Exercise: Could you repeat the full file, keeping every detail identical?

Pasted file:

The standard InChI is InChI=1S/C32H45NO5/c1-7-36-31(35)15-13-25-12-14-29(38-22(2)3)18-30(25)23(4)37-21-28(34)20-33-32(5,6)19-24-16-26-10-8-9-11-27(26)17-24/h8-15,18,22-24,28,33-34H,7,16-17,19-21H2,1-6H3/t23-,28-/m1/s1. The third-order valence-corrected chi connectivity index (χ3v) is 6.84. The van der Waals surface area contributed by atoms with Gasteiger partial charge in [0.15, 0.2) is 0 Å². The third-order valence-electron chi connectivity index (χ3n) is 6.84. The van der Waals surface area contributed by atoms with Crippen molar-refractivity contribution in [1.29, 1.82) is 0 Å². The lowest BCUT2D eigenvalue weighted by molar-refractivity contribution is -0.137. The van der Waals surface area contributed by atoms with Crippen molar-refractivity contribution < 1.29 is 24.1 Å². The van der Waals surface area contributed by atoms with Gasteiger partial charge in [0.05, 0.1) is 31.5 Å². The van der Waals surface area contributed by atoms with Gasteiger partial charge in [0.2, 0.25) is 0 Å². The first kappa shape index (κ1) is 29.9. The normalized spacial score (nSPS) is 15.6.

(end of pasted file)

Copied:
The standard InChI is InChI=1S/C32H45NO5/c1-7-36-31(35)15-13-25-12-14-29(38-22(2)3)18-30(25)23(4)37-21-28(34)20-33-32(5,6)19-24-16-26-10-8-9-11-27(26)17-24/h8-15,18,22-24,28,33-34H,7,16-17,19-21H2,1-6H3/t23-,28-/m1/s1. The third-order valence-corrected chi connectivity index (χ3v) is 6.84. The van der Waals surface area contributed by atoms with Gasteiger partial charge in [0.15, 0.2) is 0 Å². The third-order valence-electron chi connectivity index (χ3n) is 6.84. The van der Waals surface area contributed by atoms with Crippen molar-refractivity contribution in [1.29, 1.82) is 0 Å². The lowest BCUT2D eigenvalue weighted by molar-refractivity contribution is -0.137. The van der Waals surface area contributed by atoms with Crippen molar-refractivity contribution < 1.29 is 24.1 Å². The van der Waals surface area contributed by atoms with Gasteiger partial charge in [0.05, 0.1) is 31.5 Å². The van der Waals surface area contributed by atoms with Gasteiger partial charge in [0.2, 0.25) is 0 Å². The first kappa shape index (κ1) is 29.9. The normalized spacial score (nSPS) is 15.6.